Is someone scoping out your identity?
There are many ways that identity thieves can steal your personal information. They might tap into your social media or business networking profiles. They steal purses, wallets, laptops, mobile phones, mail, and even trash. They watch over your shoulder as you login to accounts in public. They place credit card skimmers at the checkout of your local store or gas station. They call with bogus scams and send phishing emails to trick you into giving them information.
Data breaches are on the rise
Another way identity thieves obtain personal data is through corporate breaches, which have become commonplace. Marriott, Facebook, Google and Orbitz are but a few. These breaches impact millions of consumers worldwide. And one out of every three data breach victims experience fraud.1
The amount of data stolen in a single breach can be staggering. In the U.S., there were 1,636 breaches in the first nine months of 2018, compared to 119 in the United Kingdom, and 80 in Canada. In 2017, 43 percent of U.K. businesses and 19 percent of charities were breached.2 Maybe that is why fraudsters can buy the complete identity file of a U.K. citizen on the dark web for just £820—passport information only for £40!3
Stay vigilant for these 15 warning signs of identity theft
Consumers must monitor for signs of identity theft and fraud. You can never afford to shrug off oddities on your credit card or bank statements. A quick reaction to the first symptoms of identity theft can help you avoid anxiety, lost time, and lost money.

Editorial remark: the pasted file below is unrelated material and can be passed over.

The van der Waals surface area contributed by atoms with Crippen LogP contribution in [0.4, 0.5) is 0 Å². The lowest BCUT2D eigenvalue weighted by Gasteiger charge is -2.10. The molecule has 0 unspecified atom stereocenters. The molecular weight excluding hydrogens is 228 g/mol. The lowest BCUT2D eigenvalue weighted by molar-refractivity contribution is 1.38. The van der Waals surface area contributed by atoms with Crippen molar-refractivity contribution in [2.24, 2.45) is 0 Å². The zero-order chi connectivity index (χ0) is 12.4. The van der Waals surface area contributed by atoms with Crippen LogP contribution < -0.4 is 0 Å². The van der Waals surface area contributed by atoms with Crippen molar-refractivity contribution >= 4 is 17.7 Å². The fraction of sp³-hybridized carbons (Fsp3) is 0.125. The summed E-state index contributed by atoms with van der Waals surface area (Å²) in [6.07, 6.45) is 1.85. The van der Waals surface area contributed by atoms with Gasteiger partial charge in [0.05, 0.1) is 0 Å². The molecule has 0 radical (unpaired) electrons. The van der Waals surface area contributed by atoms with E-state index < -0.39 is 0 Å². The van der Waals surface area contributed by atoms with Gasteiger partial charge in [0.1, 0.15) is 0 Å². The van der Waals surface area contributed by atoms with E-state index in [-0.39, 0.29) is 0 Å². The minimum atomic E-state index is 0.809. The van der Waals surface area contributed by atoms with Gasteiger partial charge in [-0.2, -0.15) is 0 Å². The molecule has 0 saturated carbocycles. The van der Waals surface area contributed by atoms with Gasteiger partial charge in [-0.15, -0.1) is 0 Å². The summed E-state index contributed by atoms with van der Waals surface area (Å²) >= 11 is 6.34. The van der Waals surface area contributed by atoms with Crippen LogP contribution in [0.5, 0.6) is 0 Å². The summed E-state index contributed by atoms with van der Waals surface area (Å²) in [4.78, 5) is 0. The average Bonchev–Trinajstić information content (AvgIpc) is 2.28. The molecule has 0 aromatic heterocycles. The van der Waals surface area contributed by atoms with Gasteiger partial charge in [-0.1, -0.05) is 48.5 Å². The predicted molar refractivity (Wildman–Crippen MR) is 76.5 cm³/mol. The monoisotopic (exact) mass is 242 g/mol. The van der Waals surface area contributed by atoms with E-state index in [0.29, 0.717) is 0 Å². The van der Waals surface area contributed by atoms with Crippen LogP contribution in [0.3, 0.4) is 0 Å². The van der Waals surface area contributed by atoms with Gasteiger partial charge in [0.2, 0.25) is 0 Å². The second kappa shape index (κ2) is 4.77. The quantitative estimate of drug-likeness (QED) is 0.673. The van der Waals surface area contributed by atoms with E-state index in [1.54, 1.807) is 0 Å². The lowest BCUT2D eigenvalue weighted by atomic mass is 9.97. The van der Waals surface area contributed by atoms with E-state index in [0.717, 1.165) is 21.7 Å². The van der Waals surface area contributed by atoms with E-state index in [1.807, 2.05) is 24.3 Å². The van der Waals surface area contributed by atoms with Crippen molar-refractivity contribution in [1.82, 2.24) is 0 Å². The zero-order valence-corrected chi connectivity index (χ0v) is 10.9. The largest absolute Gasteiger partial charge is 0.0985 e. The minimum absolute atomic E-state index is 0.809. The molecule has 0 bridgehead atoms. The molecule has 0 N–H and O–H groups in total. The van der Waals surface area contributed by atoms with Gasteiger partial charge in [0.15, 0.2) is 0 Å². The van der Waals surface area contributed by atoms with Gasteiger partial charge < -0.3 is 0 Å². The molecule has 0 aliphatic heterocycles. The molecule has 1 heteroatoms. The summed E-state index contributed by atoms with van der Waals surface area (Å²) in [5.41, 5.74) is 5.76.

Here are fifteen warning signs that someone else might be using your identity:
- You receive a data breach notice from a company.
- Your credit score is inexplicably dropping.
- You notice withdrawals from your bank account you didn’t make.
- There are charges on your credit card you can’t explain.
- Credit card and bank statements or other bills stop arriving.
- Calls come in from debt collectors about debts that aren’t yours.
- You are unexpectedly turned down for a loan or credit card.
- Your credit report shows accounts you did not open.
- Merchants refuse your checks.
- Your taxing authority received multiple filings to your account.
- You receive a bill but have not purchased anything from the company.
- Earnings on your U.S. Social Security Statement don’t match your records.
- Insurance rates go up significantly but you haven’t filed any claims.
- You don’t receive an expected job offer after employer runs a background check.
- An apartment rental application is turned down after the landlord checks credit.
Guard against identity theft with “SCAM”
Taking proactive precautions now can save you a world of trouble if it prevents identity thieves from obtaining your personal information. Use the “SCAM” acronym to improve your security:
STINGY is the smart way to approach sharing personal information. Turn up your settings and don’t overshare on social media. Shred paperwork and bills. Don’t respond to unsolicited calls or emails.
CHECK your financial information regularly. Review bank statements and credit card bills monthly for suspicious activity and challenge any unauthorized charges.
ASK for credit reports every year from the major credit bureaus. In the U.S. each bureau Is required to provide a free annual credit report.
MANAGE the damage. Take advantage of a program where professionals help you resolve identity compromises, like the services powered by CyberScout.
We have partnered with CyberScout to offer comprehensive identity management services. If you detect suspicious activity or would like to proactively protect your identity, contact us at 800-887-0220 to be connected to a CyberScout fraud expert.
1“2018 Identity Fraud: Fraud Enters a New Era of Complexity,” Javelin Strategy & Research, 2018.
2"Cyber Security Breaches Survey 2018," Department for Digital, Culture, Media & Sport, 2018.
3“Your Entire ID is Worth £820 to Crooks on the Dark Web Black Market,” The Register, March 8, 2018.
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